the plea is plausible: the Khmer Rouge regime (Democratic Kampuchea, DK) was
carrying out murderous attacks against Vietnam in border areas. The US
reaction is instructive. The press condemned the "Prussians" of Asia for
their outrageous violation of international law. They were harshly punished
for the crime of having terminated Pol Pot's slaughters, first by a
(US-backed) Chinese invasion, then by US imposition of extremely harsh
sanctions. The US recognized the expelled DK as the official government of
Cambodia, because of its "continuity" with the Pol Pot regime, the State
Department explained. Not too subtly, the US supported the Khmer Rouge in
its continuing attacks in Cambodia.

The example tells us more about the "custom and practice" that underlies
"the emerging legal norms of humanitarian intervention."

Despite the desperate efforts of ideologues to prove that circles are
square, there is no serious doubt that the NATO bombings further undermine
what remains of the fragile structure of international law. The US made that
entirely clear in the discussions leading to the NATO decision. Apart from
the UK (by now, about as much of an independent actor as the Ukraine was in
the pre-Gorbachev years), NATO countries were skeptical of US policy, and
were particularly annoyed by Secretary of State Albright's "saber-rattling"
(Kevin Cullen, Boston Globe, Feb. 22). Today, the more closely one
approaches the conflicted region, the greater the opposition to Washington's
insistence on force, even within NATO (Greece and Italy). France had called
for a UN Security Council resolution to authorize deployment of NATO
peacekeepers. The US flatly refused, insisting on "its stand that NATO
should be able to act independently of the United Nations," State Department
officials explained. The US refused to permit the "neuralgic word
`authorize'" to appear in the final NATO statement, unwilling to concede any
authority to the UN Charter and international law; only the word "endorse"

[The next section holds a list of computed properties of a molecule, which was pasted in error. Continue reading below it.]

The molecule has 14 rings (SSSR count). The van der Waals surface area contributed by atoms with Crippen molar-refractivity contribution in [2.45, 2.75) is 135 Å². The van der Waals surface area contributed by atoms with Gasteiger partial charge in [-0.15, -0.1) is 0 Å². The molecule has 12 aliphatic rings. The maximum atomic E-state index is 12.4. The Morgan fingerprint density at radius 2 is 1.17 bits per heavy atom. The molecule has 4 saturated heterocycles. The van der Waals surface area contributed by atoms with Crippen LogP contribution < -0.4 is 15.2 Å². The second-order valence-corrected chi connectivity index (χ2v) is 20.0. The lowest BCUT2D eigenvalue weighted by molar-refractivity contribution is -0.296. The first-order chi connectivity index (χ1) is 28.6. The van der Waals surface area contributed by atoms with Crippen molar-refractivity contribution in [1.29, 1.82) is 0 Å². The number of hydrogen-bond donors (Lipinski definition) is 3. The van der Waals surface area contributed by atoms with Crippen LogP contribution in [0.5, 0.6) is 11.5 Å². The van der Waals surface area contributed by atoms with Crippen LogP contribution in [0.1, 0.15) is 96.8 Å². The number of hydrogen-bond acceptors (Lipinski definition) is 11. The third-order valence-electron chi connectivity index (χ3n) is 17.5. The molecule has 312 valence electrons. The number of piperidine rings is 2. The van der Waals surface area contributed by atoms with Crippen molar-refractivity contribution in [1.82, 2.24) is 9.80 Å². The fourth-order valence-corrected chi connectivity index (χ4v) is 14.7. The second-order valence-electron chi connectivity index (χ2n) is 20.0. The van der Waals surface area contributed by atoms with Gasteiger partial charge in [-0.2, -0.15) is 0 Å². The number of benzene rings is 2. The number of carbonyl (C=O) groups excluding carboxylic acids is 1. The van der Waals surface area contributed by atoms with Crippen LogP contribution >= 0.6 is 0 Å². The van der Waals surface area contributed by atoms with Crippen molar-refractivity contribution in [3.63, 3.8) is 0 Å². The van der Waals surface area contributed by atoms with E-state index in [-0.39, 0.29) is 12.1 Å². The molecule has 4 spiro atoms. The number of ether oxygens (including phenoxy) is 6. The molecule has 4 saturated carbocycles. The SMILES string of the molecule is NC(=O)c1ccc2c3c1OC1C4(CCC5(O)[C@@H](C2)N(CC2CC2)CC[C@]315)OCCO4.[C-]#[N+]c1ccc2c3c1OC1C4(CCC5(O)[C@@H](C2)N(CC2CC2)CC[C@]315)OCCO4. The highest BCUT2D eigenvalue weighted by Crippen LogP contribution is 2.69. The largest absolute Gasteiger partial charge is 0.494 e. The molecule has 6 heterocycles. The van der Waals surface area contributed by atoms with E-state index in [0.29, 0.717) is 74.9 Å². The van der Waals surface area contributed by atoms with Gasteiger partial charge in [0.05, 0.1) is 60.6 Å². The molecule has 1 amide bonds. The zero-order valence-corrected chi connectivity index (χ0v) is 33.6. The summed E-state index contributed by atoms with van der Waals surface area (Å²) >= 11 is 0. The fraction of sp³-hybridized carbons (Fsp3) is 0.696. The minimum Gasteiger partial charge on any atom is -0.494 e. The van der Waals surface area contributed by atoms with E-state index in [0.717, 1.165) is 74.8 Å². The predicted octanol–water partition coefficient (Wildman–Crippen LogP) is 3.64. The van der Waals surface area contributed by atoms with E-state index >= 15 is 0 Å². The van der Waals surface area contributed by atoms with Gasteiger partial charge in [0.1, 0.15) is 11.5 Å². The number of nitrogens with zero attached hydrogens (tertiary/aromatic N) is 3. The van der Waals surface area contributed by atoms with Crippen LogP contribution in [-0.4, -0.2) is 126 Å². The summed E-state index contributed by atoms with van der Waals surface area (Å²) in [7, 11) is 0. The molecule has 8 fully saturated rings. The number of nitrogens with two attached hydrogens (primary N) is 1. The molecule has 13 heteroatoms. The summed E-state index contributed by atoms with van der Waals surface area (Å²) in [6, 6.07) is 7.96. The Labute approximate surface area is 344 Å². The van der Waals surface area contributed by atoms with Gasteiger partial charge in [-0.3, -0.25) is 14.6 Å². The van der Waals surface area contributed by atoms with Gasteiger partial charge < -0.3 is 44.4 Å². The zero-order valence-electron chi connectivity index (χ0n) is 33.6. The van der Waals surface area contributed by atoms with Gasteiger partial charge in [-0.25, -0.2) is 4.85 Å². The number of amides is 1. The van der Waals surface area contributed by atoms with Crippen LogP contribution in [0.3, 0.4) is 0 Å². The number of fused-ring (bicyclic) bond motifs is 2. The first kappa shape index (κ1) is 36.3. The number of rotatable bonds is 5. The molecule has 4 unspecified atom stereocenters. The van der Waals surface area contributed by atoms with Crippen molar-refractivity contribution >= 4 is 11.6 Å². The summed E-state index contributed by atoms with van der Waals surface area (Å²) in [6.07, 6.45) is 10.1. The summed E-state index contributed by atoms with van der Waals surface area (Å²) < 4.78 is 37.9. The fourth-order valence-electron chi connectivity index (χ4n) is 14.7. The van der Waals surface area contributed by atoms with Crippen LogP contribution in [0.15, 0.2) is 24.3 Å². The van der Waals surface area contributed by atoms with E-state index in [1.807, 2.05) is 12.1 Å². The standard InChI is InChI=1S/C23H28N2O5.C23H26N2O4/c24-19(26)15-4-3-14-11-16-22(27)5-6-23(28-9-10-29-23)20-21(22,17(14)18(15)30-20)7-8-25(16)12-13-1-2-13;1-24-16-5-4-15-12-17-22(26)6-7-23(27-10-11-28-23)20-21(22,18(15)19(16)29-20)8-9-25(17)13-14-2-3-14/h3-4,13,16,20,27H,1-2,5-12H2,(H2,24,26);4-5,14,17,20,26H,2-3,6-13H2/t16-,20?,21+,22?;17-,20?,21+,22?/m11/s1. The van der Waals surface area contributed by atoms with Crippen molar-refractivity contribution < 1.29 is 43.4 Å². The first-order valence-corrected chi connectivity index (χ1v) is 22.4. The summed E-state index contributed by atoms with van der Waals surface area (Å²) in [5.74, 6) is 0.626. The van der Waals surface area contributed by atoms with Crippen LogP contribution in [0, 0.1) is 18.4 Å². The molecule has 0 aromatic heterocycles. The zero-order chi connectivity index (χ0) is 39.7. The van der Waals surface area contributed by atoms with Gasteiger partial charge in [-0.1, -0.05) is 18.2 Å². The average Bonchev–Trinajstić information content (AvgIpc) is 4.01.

was permitted (Jane Perlez, NYT, Feb. 11). Similarly the bombing of Iraq was
a brazen expression of contempt for the UN, even the specific timing, and
was so understood. And of course the same is true of the destruction of half
the pharmaceutical production of a small African country a few months
earlier, an event that also does not indicate that the "moral compass" is
straying from righteousness -- not to speak of a record that would be
prominently reviewed right now if facts were considered relevant to
determining "custom and practice."

It could be argued, rather plausibly, that further demolition of the rules
of world order is irrelevant, just as it had lost its meaning by the late
1930s. The contempt of the world's leading power for the framework of world
order has become so extreme that there is nothing left to discuss. A review
of the internal documentary record demonstrates that the stance traces back
to the earliest days, even to the first memorandum of the newly-formed
National Security Council in 1947. During the Kennedy years, the stance
began to gain overt expression. The main innovation of the Reagan-Clinton
years is that defiance of international law and the Charter has become
entirely open. It has also been backed with interesting explanations, which
would be on the front pages, and prominent in the school and university
curriculum, if truth and honesty were considered significant values. The
highest authorities explained with brutal clarity that the World Court, the
UN, and other agencies had become irrelevant because they no longer follow
US orders, as they did in the early postwar years.

One might then adopt the official position. That would be an honest stand,
at least if it were accompanied by refusal to play the cynical game of
self-righteous posturing and wielding of the despised principles of
international law as a highly selective weapon against shifting enemies.

While the Reaganites broke new ground, under Clinton the defiance of world
order has become so extreme as to be of concern even to hawkish policy
analysts. In the current issue of the leading establishment journal, Foreign
Affairs, Samuel Huntington warns that Washington is treading a dangerous
course. In the eyes of much of the world -- probably most of the world, he
suggests -- the US is "becoming the rogue superpower," considered "the
single greatest external threat to their societies." Realist "international
relations theory," he argues, predicts that coalitions may arise to